With reports that Australia will need a “dramatic shift” to electric cars to meet a call from the United Nations to slash greenhouse gas emissions by 2030, the Electric Vehicle Council is calling on the federal government to urgently introduce policies to accelerate the nation’s transition to zero-exhaust vehicles.
A new analysis shows the federal government will have to deepen its carbon cuts to 47 per cent by 2030 to meet the goal set on Tuesday for nations attending a UN climate summit. With transport is the third largest source of Australia’s total carbon emissions, a rapid shift to EVs will be necessary to drive the change required.
EVC chief executive Behyad Jafari said there were a range of proven measures the federal government could take to drive the change it needed.
“Accelerating Australia’s inevitable transition to superior electric vehicles is the most straightforward way the federal government can act now to drive down emissions. All it needs to do is look at our friends around the world and follow suit,” Mr Jafari said.
“Given the average lifespan of cars, net zero by 2050 means all cars sold will need to be zero-emissions no later than 2035. We are nowhere near on track for that currently. But we know what we have to do, because the rest of the world is doing it.
“The obvious place for Australia to start is to introduce long-overdue fuel efficiency standards, like the ones the US and the EU have had for decades. As things stand global car makers have little incentive to bring their most popular and affordable EV models to Australia, because it makes more sense to promote them in American and European markets.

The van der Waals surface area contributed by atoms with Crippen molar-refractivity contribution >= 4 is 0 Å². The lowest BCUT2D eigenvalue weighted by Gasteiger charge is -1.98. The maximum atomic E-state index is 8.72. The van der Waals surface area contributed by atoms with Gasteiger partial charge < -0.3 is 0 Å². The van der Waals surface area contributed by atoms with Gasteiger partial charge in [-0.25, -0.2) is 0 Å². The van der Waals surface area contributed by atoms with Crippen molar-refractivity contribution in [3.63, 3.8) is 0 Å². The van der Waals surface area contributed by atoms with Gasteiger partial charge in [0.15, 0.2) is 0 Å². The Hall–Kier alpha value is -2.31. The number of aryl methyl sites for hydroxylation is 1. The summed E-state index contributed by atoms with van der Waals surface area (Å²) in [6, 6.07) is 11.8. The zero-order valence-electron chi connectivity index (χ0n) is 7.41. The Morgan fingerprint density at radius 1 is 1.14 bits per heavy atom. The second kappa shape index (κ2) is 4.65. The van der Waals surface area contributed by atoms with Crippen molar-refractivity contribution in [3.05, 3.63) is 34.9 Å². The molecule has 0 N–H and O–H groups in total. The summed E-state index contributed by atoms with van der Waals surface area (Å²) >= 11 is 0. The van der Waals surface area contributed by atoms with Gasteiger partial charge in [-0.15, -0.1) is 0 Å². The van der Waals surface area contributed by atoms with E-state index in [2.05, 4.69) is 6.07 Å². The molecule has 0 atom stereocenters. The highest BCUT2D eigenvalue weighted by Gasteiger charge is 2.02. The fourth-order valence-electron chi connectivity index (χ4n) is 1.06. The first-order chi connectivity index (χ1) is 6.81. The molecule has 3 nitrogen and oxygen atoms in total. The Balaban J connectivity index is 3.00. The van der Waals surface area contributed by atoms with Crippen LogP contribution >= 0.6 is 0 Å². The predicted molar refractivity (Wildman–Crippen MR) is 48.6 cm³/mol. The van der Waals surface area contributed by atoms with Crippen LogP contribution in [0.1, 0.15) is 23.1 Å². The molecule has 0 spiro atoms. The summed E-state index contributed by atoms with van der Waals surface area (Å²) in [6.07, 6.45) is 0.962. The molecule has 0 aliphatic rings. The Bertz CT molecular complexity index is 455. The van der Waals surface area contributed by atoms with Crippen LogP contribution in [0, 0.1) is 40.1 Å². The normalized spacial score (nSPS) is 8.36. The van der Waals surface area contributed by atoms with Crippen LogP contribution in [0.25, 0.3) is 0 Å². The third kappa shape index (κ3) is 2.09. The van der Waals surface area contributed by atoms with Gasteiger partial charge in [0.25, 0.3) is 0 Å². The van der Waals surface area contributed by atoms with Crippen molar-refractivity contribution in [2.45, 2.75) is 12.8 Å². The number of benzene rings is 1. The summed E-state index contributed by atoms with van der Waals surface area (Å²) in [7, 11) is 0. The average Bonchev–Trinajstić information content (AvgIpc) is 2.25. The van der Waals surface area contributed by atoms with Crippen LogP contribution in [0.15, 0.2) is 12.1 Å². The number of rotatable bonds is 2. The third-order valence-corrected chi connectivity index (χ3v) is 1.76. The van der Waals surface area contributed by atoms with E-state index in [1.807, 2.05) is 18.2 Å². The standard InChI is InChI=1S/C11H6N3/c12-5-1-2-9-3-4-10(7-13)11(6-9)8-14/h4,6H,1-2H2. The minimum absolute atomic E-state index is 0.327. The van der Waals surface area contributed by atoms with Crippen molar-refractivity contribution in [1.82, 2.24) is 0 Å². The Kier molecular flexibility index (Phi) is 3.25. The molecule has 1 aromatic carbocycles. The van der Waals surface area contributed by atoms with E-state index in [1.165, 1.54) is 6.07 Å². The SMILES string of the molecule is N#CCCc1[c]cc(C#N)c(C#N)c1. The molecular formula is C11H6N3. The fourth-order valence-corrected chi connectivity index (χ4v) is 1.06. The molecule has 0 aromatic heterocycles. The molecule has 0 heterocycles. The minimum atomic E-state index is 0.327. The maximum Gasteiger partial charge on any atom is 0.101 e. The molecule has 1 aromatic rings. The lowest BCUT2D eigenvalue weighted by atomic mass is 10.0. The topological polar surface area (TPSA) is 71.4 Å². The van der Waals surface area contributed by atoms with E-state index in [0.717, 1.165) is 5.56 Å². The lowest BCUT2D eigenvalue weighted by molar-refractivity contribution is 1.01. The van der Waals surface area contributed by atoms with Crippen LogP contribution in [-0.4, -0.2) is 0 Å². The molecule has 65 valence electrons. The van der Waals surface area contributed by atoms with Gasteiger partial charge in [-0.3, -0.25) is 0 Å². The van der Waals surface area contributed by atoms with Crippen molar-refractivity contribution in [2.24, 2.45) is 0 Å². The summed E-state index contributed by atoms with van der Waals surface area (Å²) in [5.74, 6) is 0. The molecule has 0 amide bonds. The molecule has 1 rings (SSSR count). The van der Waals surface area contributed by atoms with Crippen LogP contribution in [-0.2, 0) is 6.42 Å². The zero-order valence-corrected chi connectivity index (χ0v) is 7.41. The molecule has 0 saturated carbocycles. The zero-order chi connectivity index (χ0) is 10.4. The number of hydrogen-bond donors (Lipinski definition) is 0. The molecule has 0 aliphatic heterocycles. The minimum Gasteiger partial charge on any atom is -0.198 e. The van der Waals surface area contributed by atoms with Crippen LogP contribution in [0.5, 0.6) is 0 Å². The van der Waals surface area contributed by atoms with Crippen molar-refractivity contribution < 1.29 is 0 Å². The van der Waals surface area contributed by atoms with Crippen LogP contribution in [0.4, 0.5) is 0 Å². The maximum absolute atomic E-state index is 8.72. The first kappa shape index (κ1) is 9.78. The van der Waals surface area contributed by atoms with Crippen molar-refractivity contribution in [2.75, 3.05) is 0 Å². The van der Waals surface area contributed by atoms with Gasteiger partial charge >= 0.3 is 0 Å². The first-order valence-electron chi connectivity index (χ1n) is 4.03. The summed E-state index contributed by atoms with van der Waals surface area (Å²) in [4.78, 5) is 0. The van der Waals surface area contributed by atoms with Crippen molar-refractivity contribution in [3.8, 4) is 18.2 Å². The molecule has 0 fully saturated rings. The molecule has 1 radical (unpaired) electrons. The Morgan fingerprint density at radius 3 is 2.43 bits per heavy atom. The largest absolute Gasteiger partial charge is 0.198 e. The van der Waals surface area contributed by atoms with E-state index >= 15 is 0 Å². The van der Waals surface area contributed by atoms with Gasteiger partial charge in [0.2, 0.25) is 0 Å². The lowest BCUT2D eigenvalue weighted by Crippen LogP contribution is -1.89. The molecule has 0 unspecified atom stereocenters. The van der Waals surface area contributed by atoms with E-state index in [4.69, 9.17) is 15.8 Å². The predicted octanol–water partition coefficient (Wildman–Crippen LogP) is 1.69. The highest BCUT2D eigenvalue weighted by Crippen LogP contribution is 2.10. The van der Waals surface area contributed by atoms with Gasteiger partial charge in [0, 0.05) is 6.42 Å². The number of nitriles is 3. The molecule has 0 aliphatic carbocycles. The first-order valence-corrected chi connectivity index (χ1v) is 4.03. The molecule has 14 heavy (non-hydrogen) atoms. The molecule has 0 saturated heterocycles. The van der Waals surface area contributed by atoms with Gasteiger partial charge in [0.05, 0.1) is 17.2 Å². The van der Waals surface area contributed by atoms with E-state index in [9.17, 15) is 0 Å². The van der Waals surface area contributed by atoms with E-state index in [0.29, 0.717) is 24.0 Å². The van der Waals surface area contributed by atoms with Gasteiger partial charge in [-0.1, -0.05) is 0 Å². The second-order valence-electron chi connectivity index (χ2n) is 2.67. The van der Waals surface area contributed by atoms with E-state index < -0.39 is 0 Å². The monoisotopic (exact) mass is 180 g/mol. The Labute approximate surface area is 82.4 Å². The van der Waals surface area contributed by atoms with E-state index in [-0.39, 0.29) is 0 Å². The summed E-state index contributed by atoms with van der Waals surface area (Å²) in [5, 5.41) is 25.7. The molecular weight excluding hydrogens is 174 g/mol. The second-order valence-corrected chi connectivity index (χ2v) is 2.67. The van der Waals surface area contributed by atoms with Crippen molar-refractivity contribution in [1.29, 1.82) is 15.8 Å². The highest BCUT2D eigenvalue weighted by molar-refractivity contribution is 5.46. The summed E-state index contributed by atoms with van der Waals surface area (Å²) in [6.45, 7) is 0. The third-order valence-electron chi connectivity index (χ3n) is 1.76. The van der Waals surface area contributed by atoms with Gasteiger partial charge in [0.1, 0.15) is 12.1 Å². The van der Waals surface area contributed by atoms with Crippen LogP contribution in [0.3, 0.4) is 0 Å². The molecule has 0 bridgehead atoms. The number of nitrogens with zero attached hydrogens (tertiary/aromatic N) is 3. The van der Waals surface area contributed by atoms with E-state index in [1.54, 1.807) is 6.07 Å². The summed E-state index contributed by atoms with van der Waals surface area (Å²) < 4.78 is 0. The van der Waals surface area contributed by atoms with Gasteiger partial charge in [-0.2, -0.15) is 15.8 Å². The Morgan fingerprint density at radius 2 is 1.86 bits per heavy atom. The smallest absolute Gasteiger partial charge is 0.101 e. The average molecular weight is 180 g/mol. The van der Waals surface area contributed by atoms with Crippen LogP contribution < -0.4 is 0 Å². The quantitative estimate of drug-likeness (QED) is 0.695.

“Australia is among the few developed countries on earth where it makes no difference to a car maker whether they sell a dirty, high-emission car or a zero-exhaust alternative. As a result we’re now a global dumping ground for high-exhaust vehicles that can’t be shifted elsewhere.
“The next obvious change would be to offer clear incentives to consumers to select an EV instead of a carbon-emitting alternative. There’s a range of ways the government could approach this, from direct subsidies, to cash-back schemes, to tax reduction.
“The federal government could also do much to encourage uptake by boosting the roll out of public charging infrastructure and introducing policies to ensure charging options are available in every home.
“If the federal government changes course and gets behind EVs now, we won’t just drive down emissions, we’ll encourage huge investment in our EV sector. There is no reason Australia cannot be an important part of the EV global supply chain, but we need a strong local market to spur that investment on.”